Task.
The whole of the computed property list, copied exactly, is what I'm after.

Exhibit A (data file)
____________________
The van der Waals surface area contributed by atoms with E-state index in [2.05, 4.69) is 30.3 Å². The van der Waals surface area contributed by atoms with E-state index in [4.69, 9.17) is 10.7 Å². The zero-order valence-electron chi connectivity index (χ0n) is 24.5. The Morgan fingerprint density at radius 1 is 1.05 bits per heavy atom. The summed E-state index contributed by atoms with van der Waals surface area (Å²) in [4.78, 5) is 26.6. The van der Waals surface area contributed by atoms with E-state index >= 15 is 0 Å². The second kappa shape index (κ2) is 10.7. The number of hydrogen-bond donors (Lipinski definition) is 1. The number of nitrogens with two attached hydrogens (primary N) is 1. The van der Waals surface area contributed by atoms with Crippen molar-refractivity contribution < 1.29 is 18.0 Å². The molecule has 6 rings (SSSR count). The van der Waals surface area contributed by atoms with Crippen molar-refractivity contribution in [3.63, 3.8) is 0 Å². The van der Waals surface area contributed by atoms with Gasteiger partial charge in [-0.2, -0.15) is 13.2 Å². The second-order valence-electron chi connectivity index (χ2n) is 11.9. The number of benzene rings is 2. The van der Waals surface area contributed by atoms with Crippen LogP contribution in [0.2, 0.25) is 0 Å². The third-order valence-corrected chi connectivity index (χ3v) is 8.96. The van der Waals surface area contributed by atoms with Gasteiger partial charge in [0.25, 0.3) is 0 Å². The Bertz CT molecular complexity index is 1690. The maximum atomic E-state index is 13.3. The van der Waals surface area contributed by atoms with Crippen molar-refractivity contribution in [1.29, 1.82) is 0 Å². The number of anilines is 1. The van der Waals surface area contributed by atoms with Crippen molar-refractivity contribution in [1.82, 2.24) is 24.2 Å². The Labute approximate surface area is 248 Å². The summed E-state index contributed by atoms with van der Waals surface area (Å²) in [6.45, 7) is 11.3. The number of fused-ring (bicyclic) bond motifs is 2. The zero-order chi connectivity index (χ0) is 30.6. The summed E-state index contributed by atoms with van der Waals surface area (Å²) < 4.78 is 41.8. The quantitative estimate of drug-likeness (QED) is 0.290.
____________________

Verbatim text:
The van der Waals surface area contributed by atoms with E-state index in [2.05, 4.69) is 30.3 Å². The van der Waals surface area contributed by atoms with E-state index in [4.69, 9.17) is 10.7 Å². The zero-order valence-electron chi connectivity index (χ0n) is 24.5. The Morgan fingerprint density at radius 1 is 1.05 bits per heavy atom. The summed E-state index contributed by atoms with van der Waals surface area (Å²) in [4.78, 5) is 26.6. The van der Waals surface area contributed by atoms with E-state index >= 15 is 0 Å². The second kappa shape index (κ2) is 10.7. The number of hydrogen-bond donors (Lipinski definition) is 1. The number of nitrogens with two attached hydrogens (primary N) is 1. The van der Waals surface area contributed by atoms with Crippen molar-refractivity contribution < 1.29 is 18.0 Å². The molecule has 6 rings (SSSR count). The van der Waals surface area contributed by atoms with Crippen molar-refractivity contribution in [3.63, 3.8) is 0 Å². The van der Waals surface area contributed by atoms with Gasteiger partial charge in [-0.2, -0.15) is 13.2 Å². The second-order valence-electron chi connectivity index (χ2n) is 11.9. The number of benzene rings is 2. The van der Waals surface area contributed by atoms with Crippen LogP contribution in [0.2, 0.25) is 0 Å². The third-order valence-corrected chi connectivity index (χ3v) is 8.96. The van der Waals surface area contributed by atoms with Gasteiger partial charge in [0.25, 0.3) is 0 Å². The Bertz CT molecular complexity index is 1690. The maximum atomic E-state index is 13.3. The van der Waals surface area contributed by atoms with Crippen molar-refractivity contribution in [1.29, 1.82) is 0 Å². The number of anilines is 1. The van der Waals surface area contributed by atoms with Crippen molar-refractivity contribution in [1.82, 2.24) is 24.2 Å². The Labute approximate surface area is 248 Å². The summed E-state index contributed by atoms with van der Waals surface area (Å²) in [6.45, 7) is 11.3. The number of fused-ring (bicyclic) bond motifs is 2. The zero-order chi connectivity index (χ0) is 30.6. The summed E-state index contributed by atoms with van der Waals surface area (Å²) < 4.78 is 41.8. The quantitative estimate of drug-likeness (QED) is 0.290.